Truckie runs into problems

JASON WHITE had four teeth pulled and dental gauze inserted in his gums, but was then caught drink-driving – just tipping into the low-range level with a reading of 0.06.

White, 37, a truck driver from Alstonville, blamed the dental gauze plugging the gaps of the missing pearlers for absorbing the alcohol and boosting his reading above 0.05.

At the time of the offence on May 22, 2008, he told police manning the RBT – where his first reading was higher than the subsequent breath analysis done at Lismore police station – he was surprised the reading was over the legal limit because he only drank four schooners of beer over a three-hour period.

Last September, White lost his case after pleading not guilty in the Lismore Local Court, and was fined $700 and disqualified from driving for eight months. A stay was put on the conviction until White’s appeal was heard this week before Judge James Black in the Lismore District Court.

Defence lawyer James Fuggle argued the crux of the case was whether there was doubt on the accuracy of the blood/alcohol reading his client returned because the dental gauze had been in his mouth while drinking.

The defence case maintained the gauze soaked up some of the alcohol and it was this that pushed White’s reading over the legal limit.

“We say there is a distinct possibility, enough to cast doubt on the reading, that the alcohol was trapped in the dental gauze,” Mr Fuggle said.

Mr Fuggle said there was no dispute his client blew 0.85 when stopped at an RBT station, but then returned a reading of 0.06 when given a breath analysis at the police station.

The opinions of two experts were sought by the defence and police that took into account White’s weight, 188cm height and the amount of alcohol he drank prior to the offence.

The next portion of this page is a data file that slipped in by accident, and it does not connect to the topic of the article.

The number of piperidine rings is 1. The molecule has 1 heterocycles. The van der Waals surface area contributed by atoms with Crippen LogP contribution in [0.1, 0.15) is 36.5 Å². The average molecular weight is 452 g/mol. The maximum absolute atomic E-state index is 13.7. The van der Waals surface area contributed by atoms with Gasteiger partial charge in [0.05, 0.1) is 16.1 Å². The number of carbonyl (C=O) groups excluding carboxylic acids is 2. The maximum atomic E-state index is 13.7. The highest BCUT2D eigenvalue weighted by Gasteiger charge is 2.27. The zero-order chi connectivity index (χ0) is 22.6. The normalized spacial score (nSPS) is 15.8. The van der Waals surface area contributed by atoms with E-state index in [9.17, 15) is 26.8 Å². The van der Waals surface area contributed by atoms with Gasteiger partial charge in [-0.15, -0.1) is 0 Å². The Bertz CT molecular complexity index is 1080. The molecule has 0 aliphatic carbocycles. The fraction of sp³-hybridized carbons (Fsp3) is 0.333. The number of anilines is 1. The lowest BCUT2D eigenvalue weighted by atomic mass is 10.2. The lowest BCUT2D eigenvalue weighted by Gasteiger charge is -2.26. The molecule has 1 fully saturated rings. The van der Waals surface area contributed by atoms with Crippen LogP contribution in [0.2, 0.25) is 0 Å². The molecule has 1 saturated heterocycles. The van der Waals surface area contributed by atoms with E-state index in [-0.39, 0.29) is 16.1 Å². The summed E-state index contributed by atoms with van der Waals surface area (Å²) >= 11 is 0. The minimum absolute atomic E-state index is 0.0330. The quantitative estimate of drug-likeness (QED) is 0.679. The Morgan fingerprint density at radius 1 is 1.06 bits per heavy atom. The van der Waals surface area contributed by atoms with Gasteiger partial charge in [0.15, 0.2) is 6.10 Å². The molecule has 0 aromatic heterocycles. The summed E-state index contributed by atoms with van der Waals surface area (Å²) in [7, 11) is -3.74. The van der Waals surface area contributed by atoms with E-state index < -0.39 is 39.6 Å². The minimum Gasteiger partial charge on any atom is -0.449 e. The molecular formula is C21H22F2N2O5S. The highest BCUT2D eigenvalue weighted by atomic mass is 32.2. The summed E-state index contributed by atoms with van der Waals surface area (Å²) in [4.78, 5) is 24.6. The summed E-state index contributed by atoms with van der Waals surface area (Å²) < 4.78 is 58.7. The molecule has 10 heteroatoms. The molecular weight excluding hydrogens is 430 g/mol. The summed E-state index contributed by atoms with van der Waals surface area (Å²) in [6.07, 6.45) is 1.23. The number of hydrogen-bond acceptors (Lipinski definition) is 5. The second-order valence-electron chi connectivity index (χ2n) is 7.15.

Professor Paul Weatherby, a pharmacist who works with the School of Health and Human Sciences at Southern Cross University, stated in his report, in part, that if White’s given amount of alcohol consumed was correct then on his calculations the gauze might have contributed to an erroneous reading.

Dr Judith Pearl, a clinical forensic pharmacologist with NSW Police, stated in her report that even if alcohol had been absorbed into the gauze, with natural saliva flow and evaporation the alcohol would dissipate from the gauze.

She found it ‘highly improbable’ there would still be alcohol in the gauze at the time of his breath testing – 45 minutes after his last drink.

“I wouldn’t accept that gauze in the mouth caused the machine to malfunction,” she stated in her report.

After considering both reports, Judge Black said he had reached the same conclusion as Magistrate Nicholas Reimer.

He found the gauze did not contribute to the reading and upheld the magistrate’s conviction, with the eight-month disqualification to begin immediately.



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